Of the five movies I’ve seen in a theater so far this year (an awfully low number for my personal standards aka “hello fatherhood”) two have been horror films and three have been animated films. Aside from my second viewing of the very excellent Spider-Man: Into the Spiderverse, the other two have a lot in common. The Lego Movie 2: The Second Part and How to Train Your Dragon: The Hidden World both are sequels to highly successful and beloved animation franchises, two of the few outside of Disney/Pixar. Both have some continuity in their creative teams, with Phil Lord and Christopher Miller writing and producing Lego 2 and director Dean DeBlois overseeing the finale of his How to Train Your Dragon trilogy. Their most important connection, however, is their respective qualities, how they follow up on their giant predecessors. Specifically: they are both fine.
The Lego Movie 2: The Second Part continues to capture the hectic, fast, zany pacing and creativity that have made the Lego franchise distinctive among animated fare. So much happens in the movie that it is tough to recount the exact narrative in detail, especially a few weeks removed from seeing it, but let me try: every-man hero Emmet (Chris Pratt) is back after saving the world from the throes of Lord Business only to find continuous attacks on his world from alien forces. The world is no longer so awesome, but a ravaged Mad Max-esque deserted landscape. As he’s ready to take his relationship with Wyldstyle to the next level, she is taken into space, along with other notable friends, and held captive by Queen Watevra Wa'Nabi. Meanwhile, Emmet comes into contact with space pirate Rex Dangervest, who gives him the strength and courage to rescue his friends. Those are the basics, but so much more is revealed along the way.
Part of the joy of The Lego Movie in 2014 was its narrative audacity. No one expected a movie about Lego bricks could be so formally creative. The animation was like nothing ever seen before. More importantly, the film’s major theme is downright radical. In a time when fandom was becoming increasingly toxic, when the norms and rules had to be followed (the Ghost Busters can’t be women! Nobodies like Rey can’t use the Force! etc. etc.), The Lego Movie explicitly said no. We can be more creative when it comes to our art and storytelling, no one has the right to say what is wrong or right when it comes to how things have been done before.
And this is where The Lego Movie 2 falls a bit. It’s not that it reverts or takes away from that message, it’s just that its major theme is something entirely mainstream for animated films today. The film uses the break into reality which was so surprising in its predecessor much more often, with a slightly older Finn having to incorporate his time with his favorite toys with his younger sister (played by The Florida Project’s Brooklyn Prince)—moving right on from The Lego Movie’s final joke. Nothing about how the theme of getting along with others (especially younger sisters) is played wrong, it just doesn’t have the same film breaking quality.
On its own, The Lego Movie 2: The Second Part is absolutely fine. It has some creative characters, the animation is still stellar, and while it isn’t as laugh-a-minute funny as The Lego Movie or especially The Lego Batman Movie, it is an entertaining romp. Maybe I unfairly expected too much from it, alas, it didn’t meet those lofty expectations.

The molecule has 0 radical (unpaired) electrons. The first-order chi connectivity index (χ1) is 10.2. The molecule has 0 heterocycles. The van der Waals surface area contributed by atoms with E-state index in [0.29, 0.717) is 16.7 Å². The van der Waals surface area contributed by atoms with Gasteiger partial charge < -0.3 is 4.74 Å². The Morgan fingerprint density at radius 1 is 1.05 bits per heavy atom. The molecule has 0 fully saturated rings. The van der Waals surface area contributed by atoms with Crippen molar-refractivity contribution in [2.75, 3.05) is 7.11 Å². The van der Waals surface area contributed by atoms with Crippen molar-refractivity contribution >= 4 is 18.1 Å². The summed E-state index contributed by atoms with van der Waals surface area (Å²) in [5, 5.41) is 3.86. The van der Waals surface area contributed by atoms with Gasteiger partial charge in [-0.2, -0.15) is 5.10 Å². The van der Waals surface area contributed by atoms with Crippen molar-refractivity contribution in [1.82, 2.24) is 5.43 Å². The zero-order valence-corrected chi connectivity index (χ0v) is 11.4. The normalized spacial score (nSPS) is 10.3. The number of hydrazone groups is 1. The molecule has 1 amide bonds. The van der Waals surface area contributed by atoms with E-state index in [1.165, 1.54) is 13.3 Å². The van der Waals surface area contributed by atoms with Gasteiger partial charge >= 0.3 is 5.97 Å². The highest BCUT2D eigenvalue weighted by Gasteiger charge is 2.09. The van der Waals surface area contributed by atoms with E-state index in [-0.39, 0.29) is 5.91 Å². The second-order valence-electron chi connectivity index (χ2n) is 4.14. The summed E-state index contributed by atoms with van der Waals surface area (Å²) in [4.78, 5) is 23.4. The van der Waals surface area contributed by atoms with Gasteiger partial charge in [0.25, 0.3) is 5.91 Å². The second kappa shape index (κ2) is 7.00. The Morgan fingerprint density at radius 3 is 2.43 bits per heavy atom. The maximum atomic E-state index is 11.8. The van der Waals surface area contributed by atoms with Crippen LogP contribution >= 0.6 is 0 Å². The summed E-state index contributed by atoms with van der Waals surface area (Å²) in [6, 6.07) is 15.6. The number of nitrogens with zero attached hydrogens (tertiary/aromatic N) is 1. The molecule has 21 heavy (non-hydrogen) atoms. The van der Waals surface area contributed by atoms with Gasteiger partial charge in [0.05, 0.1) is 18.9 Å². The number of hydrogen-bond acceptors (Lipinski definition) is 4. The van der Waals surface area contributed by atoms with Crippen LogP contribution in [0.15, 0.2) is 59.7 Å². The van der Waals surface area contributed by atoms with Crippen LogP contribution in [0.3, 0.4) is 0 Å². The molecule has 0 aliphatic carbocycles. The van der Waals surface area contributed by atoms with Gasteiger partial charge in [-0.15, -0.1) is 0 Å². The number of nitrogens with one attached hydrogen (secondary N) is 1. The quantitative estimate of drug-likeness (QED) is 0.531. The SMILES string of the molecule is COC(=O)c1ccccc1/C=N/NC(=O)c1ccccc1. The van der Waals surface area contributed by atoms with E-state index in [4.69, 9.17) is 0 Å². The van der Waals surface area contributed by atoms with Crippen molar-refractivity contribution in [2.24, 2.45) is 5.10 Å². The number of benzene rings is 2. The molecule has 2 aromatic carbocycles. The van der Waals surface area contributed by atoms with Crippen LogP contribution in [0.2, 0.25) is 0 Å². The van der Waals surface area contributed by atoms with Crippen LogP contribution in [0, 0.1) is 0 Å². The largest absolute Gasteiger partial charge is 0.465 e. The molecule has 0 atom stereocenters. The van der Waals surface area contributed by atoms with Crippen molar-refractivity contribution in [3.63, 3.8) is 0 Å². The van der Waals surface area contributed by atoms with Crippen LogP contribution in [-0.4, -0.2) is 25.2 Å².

As for How to Train Your Dragon: The Hidden World, I have far less to say because it just isn’t as interesting. Again, this is a perfectly fine film, far better than the glut of animated films that don’t have this level of ambition or resources. But this is far more standard as an animated franchise than The Lego Movie. Maybe I’m just not as personally invested in How to Train Your Dragon—I’m with the masses who think the first one is great and I can’t remember much of anything about the lackluster sequel. The Hidden World maybe falls somewhere in the middle but closer on the side of the second film entirely for its memorable and emotionally resonant ending (even if a little unearned).
Following the unremembered events of How to Train Your Dragon 2 (I honestly forgot there wasn’t even a subtitle on there), the world of dragons and humans is fully intertwined, causing logistical problems for young leader Hiccup (Jay Baruchel). Keeping his people happy and the buildings still standing is becoming more difficult, let alone a new threat in dragon slayer Grimmel personally targeting Hiccup’s beloved pal Toothless, and so the small community set out to find a safe space in the world. Their adventure leads to the mythical Hidden World where dragons roam free, stirring up the emotional conflict of whether Hiccup and pals should let their dragons live their own lives.
The parallels to Toy Story 3, probably the most important animated trilogy ending (that for some reason is continuing on later this year), are in your face and remembering that film certainly takes a lot out of the enjoyment for The Hidden World. This probably isn’t a problem for young fans of the franchise and I can imagine the final moments of the film, involving a flash-forward to how the relationship between an older Hiccup and Toothless comes to an end, packs a punch. It even worked a bit for me though everything that led up to these final moments (including almost the entirety of How to Train Your Dragon 2) was treading water.
It is hard to expect sequels of any kind to have the same creativity or impact of the films that launch franchises and both The Lego Movie 2: The Second Part and How to Train Your Dragon: The Hidden World do fall short. It is probably a better and fairer test to continue their stories in a consistent way, building on the characters and worlds. To that end, these films do fine.